[Men and Mental Health] Why It is More Important To Open Up Than “Man Up.”
Societal expectation and traditional gender stereotypes can play a toxic role in our mental and emotional health. Because of this, men are less likely to talk about things and seek help for their mental health problems.
Men are often expected to be breadwinners, to be strong, dominant, and in control. While these are not inherently bad things, these set of expectations make it harder for them to reach out for help and to open-up.
The inability to ask for help is something which we are all chief offenders of. We believe we can do it all, we believe we do not have a breaking point, but what we fail to realise is this – we are only human. Another thing we fail to realise is that there is great power in asking for help.
But why is it so important for men to be open rather than to “man up?”
To prevent the risk of suicide.
When things become overwhelming, suicide is seen as an easy way out. Those with suicidal ideations believe the world would be a better place without them in it. They feel that the only way their problems will end is by ending their own life. They fail to see a way out of their situation because of:
a) The narrative they keep telling themselves when they self-sabotage and self-criticise.
b) How overwhelmed and overburdened they feel, and because they fail to see the love and support around them. Or the potential they have to live a more fulfilling happier life.
c) Their negative belief system makes them fail to see that there are solutions, ways of managing, and going about things.
Suppression and the stiff upper lip attitude that men continue to exhibit results in poor mental health. Since men do this more often than their female counterparts, a larger percentage of suicides recorded in Britain were committed by men, according to the Mental Health Foundation.
To prevent the use of potentially harmful coping methods.
We have all heard the term “drowning sorrows in a bottle of alcohol.” When it comes to a choice between telling friends and family about mental health issues and the consumption of drugs and alcohol, the latter is an easier pick. But does this make you better or worse? Does it make the problem go away or is it still there when you wake up sober the next day? In fact, substance and alcohol abuse is used as an escaping mechanism and means to forget, rather than a way to combat the issue.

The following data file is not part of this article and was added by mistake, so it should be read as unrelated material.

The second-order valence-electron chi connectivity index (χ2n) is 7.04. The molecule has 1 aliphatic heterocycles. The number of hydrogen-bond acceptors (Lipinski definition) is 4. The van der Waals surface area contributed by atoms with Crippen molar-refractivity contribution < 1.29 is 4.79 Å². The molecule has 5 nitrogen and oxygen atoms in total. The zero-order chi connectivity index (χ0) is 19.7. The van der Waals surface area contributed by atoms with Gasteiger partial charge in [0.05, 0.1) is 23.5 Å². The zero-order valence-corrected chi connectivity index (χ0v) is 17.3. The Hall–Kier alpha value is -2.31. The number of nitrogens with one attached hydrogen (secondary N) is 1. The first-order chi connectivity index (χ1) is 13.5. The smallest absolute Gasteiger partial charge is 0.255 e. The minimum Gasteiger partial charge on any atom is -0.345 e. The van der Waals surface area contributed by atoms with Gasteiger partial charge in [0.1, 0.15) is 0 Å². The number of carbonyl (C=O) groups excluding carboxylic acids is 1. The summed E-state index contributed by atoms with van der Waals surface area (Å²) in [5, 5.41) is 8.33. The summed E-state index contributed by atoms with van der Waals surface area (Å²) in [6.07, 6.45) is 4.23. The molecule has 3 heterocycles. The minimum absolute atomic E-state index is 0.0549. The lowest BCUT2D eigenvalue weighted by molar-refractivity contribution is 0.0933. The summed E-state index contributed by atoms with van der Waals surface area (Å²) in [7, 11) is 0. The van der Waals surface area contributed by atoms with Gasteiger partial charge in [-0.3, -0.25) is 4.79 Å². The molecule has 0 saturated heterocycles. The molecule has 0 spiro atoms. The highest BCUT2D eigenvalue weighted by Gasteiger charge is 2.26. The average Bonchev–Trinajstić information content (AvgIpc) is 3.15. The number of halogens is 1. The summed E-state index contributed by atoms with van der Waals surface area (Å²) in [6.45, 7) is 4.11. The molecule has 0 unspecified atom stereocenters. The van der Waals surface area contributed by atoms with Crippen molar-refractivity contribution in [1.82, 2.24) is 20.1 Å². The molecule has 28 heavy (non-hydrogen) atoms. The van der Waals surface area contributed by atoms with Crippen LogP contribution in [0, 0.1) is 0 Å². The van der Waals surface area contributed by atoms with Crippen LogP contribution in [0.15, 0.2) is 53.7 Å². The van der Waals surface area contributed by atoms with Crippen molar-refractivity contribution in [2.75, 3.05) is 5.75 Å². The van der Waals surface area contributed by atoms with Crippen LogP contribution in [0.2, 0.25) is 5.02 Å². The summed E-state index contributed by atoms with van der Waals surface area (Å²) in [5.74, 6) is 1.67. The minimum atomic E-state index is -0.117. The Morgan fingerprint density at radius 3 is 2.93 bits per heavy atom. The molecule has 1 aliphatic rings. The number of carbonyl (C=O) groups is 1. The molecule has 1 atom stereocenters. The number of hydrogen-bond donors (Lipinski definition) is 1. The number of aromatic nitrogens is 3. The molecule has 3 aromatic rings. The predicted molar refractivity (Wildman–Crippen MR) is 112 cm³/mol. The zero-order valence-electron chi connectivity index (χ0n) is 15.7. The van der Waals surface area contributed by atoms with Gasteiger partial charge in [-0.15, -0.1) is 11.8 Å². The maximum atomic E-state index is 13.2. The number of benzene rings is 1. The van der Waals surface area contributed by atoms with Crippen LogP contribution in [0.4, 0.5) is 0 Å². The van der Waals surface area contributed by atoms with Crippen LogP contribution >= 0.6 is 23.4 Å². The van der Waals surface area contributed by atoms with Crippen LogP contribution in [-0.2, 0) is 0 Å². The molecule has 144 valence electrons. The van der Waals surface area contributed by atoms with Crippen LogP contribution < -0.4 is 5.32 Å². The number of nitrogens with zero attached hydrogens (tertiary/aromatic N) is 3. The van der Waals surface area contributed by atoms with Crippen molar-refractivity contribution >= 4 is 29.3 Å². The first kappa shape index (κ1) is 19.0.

We are all afraid of disappointing the ones we love and messing up all the good we have built in our lives. But the look of disappointment that you are afraid to see when you finally have ‘the talk’ – is it really for you? Are they really disappointed in you or are they disappointed in themselves for ‘not seeing the signs.’ Is it because they are thinking ‘I should have seen this coming; I should have been there?’
Mixing drugs and alcohol with mental health diagnosis like depression, anxiety, bipolar, and chronic stress is just a recipe for self-destruction. You might think that it will help you forget, and it will for just a short while, but it is only going to add more problems onto your plate. Do you want to escape only to have more problems to deal with or do you want to find and act on solutions which will yield better results and help you push forward?
To stop making your mental health worse by downplaying it.
There is a stigma attached to mental health which results in the person feeling a sense of shame. There is nothing shameful in needing and asking for help, and there is nothing shameful about the pain you are feeling. The more you downplay your grief, your trauma, and your mental health, the worse it becomes.
Think of it this way, the longer you leave an untreated wound, the worse it gets. It becomes aggravated, infected, and itchy. Just like an untreated wound, the more you downplay things the more irritable and unhappy you become. Some people become aggressive, and violent with a ‘me against the world’ perception.
To combat and manage your mental health better.
Your mental health effects everything from your physical health, the relationships and type of relationships you have with people, to your ability to carry out everyday tasks and duties at work.
Managing your mental health does not just end at sitting down for a talk with a professional or a loved one, it also means getting enough sleep, exercising, eating healthy and having a holistic approach.
Talking to a professional and/or a loved one can help you gain a better perspective of what is really troubling you and get to the root of the situation. It can help you zoom in on the bigger picture and help you look at things in a way in which you have never looked at them before. Is that alcohol addiction really because you ‘just have an addiction’ or because of the unhealed trauma that’s refusing to shift because you are refusing to acknowledge that it has happened, and those feelings are there? Do you fear that you might have depression, but is it really depression or a deep-seated unhappiness and unfulfillment?
If you would like to open-up than ‘man-up’ book your consultation with our professional therapist today.